Notes on the Accuracy of PM7 and PM6-D3H4

(All solids - Periodic Table - Home - PM7 and PM6-D3H4 Accuracy - Manual)


A frequently asked question is, "Which method in MOPAC is the most accurate?"  Although apparently a simple question, there is no simple answer other than that PM7 and PM6-D3H4 are the two most accurate methods in MOPAC.  These methods should be used for all routine use. There are several other methods, but they should only be used when necessary.  The data in the PM7 and PM6-D3H4 Accuracy web-page provides an unbroken chain of logic from raw experimental data to a summary of a statistical analysis of the errors in various properties, and provides enough information to allow users of MOPAC to decide which method to use.

The methods in MOPAC were designed to provide practical chemists with a tool for modeling chemical systems.  To this end, the focus has been on main-stream chemistry - think sulfuric acid - and on systems with common but interesting structures, for example hydrogen bonds in enzymes.  Modeling methods are of little practical use unless they can be used without much effort, i.e., in a reasonable time on readily available hardware.  These objectives can be contrasted with the philosophy behind many high-level methods, where the objective is to generate accurate data on small systems, or to model exotic systems or exotic phenomena.  Such methods are often very time consuming.  This is not an attempt to disparage such methods: if semiempirical methods are to be improved, they will have to depend on reference data generated using high level methods. 

Purpose of these tables

1 Research

Before starting any research that uses the methods in MOPAC, an estimate should be made of how accurately the two most important methods, PM7 and PM6-D3H4, predict properties of interest. This section of the manual contains a large number of tables and summaries that provide information that should be useful in making that estimate. 

2 Teaching

Information on a large number of chemical systems - atoms, molecules, biomolecular systems, and solids is presented, both as graphics and as text. Examples of data-sets for different types of calculation are given in the form of .arc files; these can be run directly using MOPAC, although it would normally be preferable to re-name them as .mop files to avoid over-writing the .arc file.

3. Development

Method developers can use the tables to identify strengths and weaknesses in semiempirical methods, and the automated tools for generating these tables can be used in determining the accuracy of a new method.  Provided the raw data are selected in an unbiased manner, and given that the automated tools do not introduce any bias, the resulting tables and statistics can be regarded as unbiased.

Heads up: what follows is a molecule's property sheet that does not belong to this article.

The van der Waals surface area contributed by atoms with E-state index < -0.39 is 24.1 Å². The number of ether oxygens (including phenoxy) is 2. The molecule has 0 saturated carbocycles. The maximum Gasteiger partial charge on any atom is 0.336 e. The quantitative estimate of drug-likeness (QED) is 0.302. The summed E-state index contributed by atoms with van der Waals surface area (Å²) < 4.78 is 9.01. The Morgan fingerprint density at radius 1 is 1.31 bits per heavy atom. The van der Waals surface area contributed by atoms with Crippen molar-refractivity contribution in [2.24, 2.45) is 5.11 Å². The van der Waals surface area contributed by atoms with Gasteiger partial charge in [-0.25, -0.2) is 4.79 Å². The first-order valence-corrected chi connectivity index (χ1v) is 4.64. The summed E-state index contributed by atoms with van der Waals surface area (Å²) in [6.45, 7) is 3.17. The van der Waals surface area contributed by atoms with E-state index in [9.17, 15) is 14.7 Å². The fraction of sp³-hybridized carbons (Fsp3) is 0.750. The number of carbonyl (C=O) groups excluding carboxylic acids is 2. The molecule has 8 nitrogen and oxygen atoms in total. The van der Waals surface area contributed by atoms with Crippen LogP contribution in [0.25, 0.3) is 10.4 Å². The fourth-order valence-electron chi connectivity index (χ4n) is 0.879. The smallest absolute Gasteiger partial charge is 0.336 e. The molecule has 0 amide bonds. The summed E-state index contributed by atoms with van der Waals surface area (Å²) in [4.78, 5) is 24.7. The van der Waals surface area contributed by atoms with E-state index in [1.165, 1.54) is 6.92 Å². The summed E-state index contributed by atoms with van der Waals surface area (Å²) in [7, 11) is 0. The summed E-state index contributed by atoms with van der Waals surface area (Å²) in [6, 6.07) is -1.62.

Summary of PM7

Advantages: The best method for general chemistry, and for solids. Optimized to reproduce the Standard Heat of Formation, ΔHf.

Disadvantages: Less accurate than PM6-D3H4 for geometries in organic chemistry. See crystal urea.

Faults: There is a fault in the hydrogen-bond calculation that can cause a severe error in vibrational frequencies. This fault occurs when there is a hydrogen atom attached to an acceptor atom and the angle between that hydrogen atom, the acceptor atom, and the hydrogen atom involved in the hydrogen bond are near to 180°. Although the fault originated in the calculation of the hydrogen-bond energy, it only becomes significant when the derivative of the hydrogen-bond energy with respect to geometry is calculated.  An example of such a situation is shown in the figure nearby.  In this figure, the angle H6 makes with O4 and H3 is 179.8°, and the lowest-energy vibrational mode is i14533.1.  This is printed as -14533.1 cm-1, a completely nonsensical value.

Data-set that shows the fault in calculated vibrational frequencies

Orientation of two water molecules showing the almost collinear atoms

   force let
   FORCE calculation on a water dimer

   O   0.00000000 +1   0.0000000 +1    0.0000000 +1
   H   0.97355715 +1   0.0000000 +1    0.0000000 +1 1 0 0
   H   1.02564937 +1 106.0267800 +1    0.0000000 +1 1 2 0
   O   4.60167391 +1 155.5013383 +1   98.8837966 +1 3 1 2
   H   0.97322361 +1  78.1005920 +1 -160.7983157 +1 4 3 1
   H   0.99799606 +1 179.8194280 +1  -37.8616995 +1 4 3 1

It should be emphasized that this fault only occurs very infrequently, because the specific condition for its appearance, the three atoms being almost collinear, does not occur in most hydrogen bonding environments, but in the rare case that it does occur the results will be nonsense.

Because PM7 has been used for many years, this fault has not been corrected, instead it is documented here as information for users and developers.

Summary of PM6-D3H4

Advantages: Very good for biochemistry and organic and organometallic chemistry. Very good for non-covalent interactions.   Errors in intermolecular interactions are much smaller than in PM7

Disadvantages:  Often there are severe errors in inorganic solids. Errors in ΔHf are much larger than in PM7. This is a consequence of the fact that the D3H4 modification was added on to the PM6 method. PM6 was optimized to reproduce ΔHf, and the addition of D3H4 resulted in extra stabilization. 

When to use PM7 and when to use PM6-D3H4

For all organic chemistry, use PM6-D3H4.

For inorganic solids, use PM7.

For more information, consult the statistics in the PM7 and PM6-D3H4 Accuracy web-page.